Both bills must pass a February 14 deadline to stay alive.

Monday, February 6, 2012

Job openings: Actuary, investigator, HR consultant, etc.

We have four job openings, although some of the application deadlines are coming up soon. (Check each listing for the deadline, some may have closed by the time you're reading this.) We're looking for:
We're a small agency, but we do have job openings periodically. Most are due to retirements or resignations, rather than new positions. When we have job openings, we post them on our jobs page, as well as on the state's site.

Friday, February 3, 2012

Insurers and agents fined more than $1.3 million in 2011

Insurance Commissioner Mike Kreidler fined insurance companies, agents and brokers more than $1.3 million in 2011.

Violations included wrongly denying medical claims, overcharging customers, misappropriating clients’ money, charging unapproved rates and submitting false documents.

“These cases are the exception, not the rule,” said Kreidler, who’s been the state’s insurance regulator since 2001. “The vast majority of insurers, agents and brokers comply with the law.”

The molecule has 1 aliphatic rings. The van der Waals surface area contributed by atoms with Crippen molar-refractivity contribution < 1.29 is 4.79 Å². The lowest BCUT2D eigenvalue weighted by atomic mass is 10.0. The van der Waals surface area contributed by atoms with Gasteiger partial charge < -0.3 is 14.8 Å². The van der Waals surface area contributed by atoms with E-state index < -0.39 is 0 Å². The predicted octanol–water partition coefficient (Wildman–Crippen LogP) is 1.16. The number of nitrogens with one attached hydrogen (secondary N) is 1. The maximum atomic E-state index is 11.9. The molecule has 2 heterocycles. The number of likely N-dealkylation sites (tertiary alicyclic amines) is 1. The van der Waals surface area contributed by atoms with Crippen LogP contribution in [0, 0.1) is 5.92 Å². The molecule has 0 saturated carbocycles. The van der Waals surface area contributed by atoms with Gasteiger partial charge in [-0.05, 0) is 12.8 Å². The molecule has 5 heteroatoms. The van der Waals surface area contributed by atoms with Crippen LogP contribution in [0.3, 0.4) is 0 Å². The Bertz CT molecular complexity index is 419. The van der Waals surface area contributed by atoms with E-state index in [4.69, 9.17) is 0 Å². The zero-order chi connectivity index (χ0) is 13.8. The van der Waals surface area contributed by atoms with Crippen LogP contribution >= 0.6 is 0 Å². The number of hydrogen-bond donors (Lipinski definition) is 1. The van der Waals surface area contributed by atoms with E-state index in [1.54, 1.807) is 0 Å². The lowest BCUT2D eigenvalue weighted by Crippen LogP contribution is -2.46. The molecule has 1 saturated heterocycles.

The largest fine, issued in January 2011, was against six Chubb & Son subsidiaries, which were ordered to pay $534,000 for violations including a long-running pattern of failing to properly document why the companies were charging higher or lower rates for certain policyholders.

Other major fines included $100,000 from American Bankers Insurance Co. of Florida (June 2011) and $100,000 from Regence BlueShield (August 2011).

Over the past 11 years, Kreidler has issued more than $13 million in fines against insurers, agents and brokers who violated the law. The agency’s disciplinary orders are posted online at

Fines collected by the insurance commissioner’s office do not go to the agency. The money is deposited in the state’s general fund to pay for other state services.